Depending on how long ago you were diagnosed you will or won’t be as familiar with the real cost of having to be gluten-free. Someone diagnosed say in 1994 would have had to scour the markets and send away to Canada for gluten-free products. Two decades later the same person would be able to find products much closer to home and even in their favorite restaurants in a lot of cities.
When all is said and done, Americans will spend an estimated seven billion this year on foods labeled gluten-free according to research firm Mintel. A family of four with a non-gluten-free diet spending $90 dollars a week is now spending about $130 per week on a gluten-free diet.
It can be twice as expensive to eat gluten-free according to president Bast of the National Foundation for Celiac Awareness-“Our surveys tell us this is the number-one stressor for celiac patients, especially the newly diagnosed.”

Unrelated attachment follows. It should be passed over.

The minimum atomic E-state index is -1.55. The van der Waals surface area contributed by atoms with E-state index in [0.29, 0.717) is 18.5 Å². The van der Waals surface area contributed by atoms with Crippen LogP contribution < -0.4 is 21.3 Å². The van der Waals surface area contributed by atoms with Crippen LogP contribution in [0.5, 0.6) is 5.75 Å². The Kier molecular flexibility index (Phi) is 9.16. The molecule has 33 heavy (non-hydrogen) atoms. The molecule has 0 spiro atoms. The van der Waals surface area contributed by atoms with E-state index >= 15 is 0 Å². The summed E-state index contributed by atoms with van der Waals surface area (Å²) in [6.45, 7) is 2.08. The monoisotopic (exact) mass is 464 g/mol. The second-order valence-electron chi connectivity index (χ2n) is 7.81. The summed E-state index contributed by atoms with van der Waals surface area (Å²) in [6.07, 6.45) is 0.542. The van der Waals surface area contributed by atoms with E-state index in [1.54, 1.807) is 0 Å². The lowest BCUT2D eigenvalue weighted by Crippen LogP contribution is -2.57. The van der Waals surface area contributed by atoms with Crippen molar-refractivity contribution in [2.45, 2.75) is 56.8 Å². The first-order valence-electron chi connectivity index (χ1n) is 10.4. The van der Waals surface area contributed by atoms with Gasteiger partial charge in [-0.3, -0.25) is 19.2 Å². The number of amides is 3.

Consumer research firm Nielsen reports that the proportion of households reporting that they buy gluten-free products has risen to 11 percent, up from five percent in 2010.
Large consumer brands such as Anheuser-Busch and General Mills are betting that the demand for gluten-free products will only grow and have introduced several gluten-free versions of some of their best selling products. The market is expected to grow to four billion by 2017 at a high cost to the consumer.
On the bright side, more products on the market will create competition and with big box stores like Wal-Mart and other discount chains offering more gluten-free products it has helped bring down costs a little.
Of course the easiest and healthiest thing to do for not only your body, but your wallet is to try and eat fruits, vegetables, dairy and non-processed meats which are all naturally gluten-free.
For those who do want to or have to use gluten-free products there is a tax-deduction you can apply to equal the playing field a little. Check out this article for more on that.